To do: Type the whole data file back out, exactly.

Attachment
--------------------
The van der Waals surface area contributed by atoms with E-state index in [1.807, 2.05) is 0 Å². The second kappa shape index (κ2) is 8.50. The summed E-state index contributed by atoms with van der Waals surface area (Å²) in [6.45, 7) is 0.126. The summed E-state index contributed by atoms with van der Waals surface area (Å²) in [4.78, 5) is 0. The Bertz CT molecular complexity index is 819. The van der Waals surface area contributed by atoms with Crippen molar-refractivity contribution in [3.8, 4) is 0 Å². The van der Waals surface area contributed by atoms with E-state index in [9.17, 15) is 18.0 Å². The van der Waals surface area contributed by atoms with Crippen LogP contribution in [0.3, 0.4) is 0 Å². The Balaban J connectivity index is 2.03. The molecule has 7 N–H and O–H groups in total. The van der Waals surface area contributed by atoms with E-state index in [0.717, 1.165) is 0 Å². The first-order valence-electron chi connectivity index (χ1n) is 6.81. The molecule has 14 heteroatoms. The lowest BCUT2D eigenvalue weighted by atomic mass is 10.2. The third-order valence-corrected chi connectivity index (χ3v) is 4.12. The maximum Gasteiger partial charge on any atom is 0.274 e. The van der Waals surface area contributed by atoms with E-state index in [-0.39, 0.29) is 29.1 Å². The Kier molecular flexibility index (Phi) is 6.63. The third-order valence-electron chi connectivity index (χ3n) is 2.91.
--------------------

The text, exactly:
The van der Waals surface area contributed by atoms with E-state index in [1.807, 2.05) is 0 Å². The second kappa shape index (κ2) is 8.50. The summed E-state index contributed by atoms with van der Waals surface area (Å²) in [6.45, 7) is 0.126. The summed E-state index contributed by atoms with van der Waals surface area (Å²) in [4.78, 5) is 0. The Bertz CT molecular complexity index is 819. The van der Waals surface area contributed by atoms with Crippen molar-refractivity contribution in [3.8, 4) is 0 Å². The van der Waals surface area contributed by atoms with E-state index in [9.17, 15) is 18.0 Å². The van der Waals surface area contributed by atoms with Crippen LogP contribution in [0.3, 0.4) is 0 Å². The Balaban J connectivity index is 2.03. The molecule has 7 N–H and O–H groups in total. The van der Waals surface area contributed by atoms with E-state index in [0.717, 1.165) is 0 Å². The first-order valence-electron chi connectivity index (χ1n) is 6.81. The molecule has 14 heteroatoms. The lowest BCUT2D eigenvalue weighted by atomic mass is 10.2. The third-order valence-corrected chi connectivity index (χ3v) is 4.12. The maximum Gasteiger partial charge on any atom is 0.274 e. The van der Waals surface area contributed by atoms with E-state index in [-0.39, 0.29) is 29.1 Å². The Kier molecular flexibility index (Phi) is 6.63. The third-order valence-electron chi connectivity index (χ3n) is 2.91.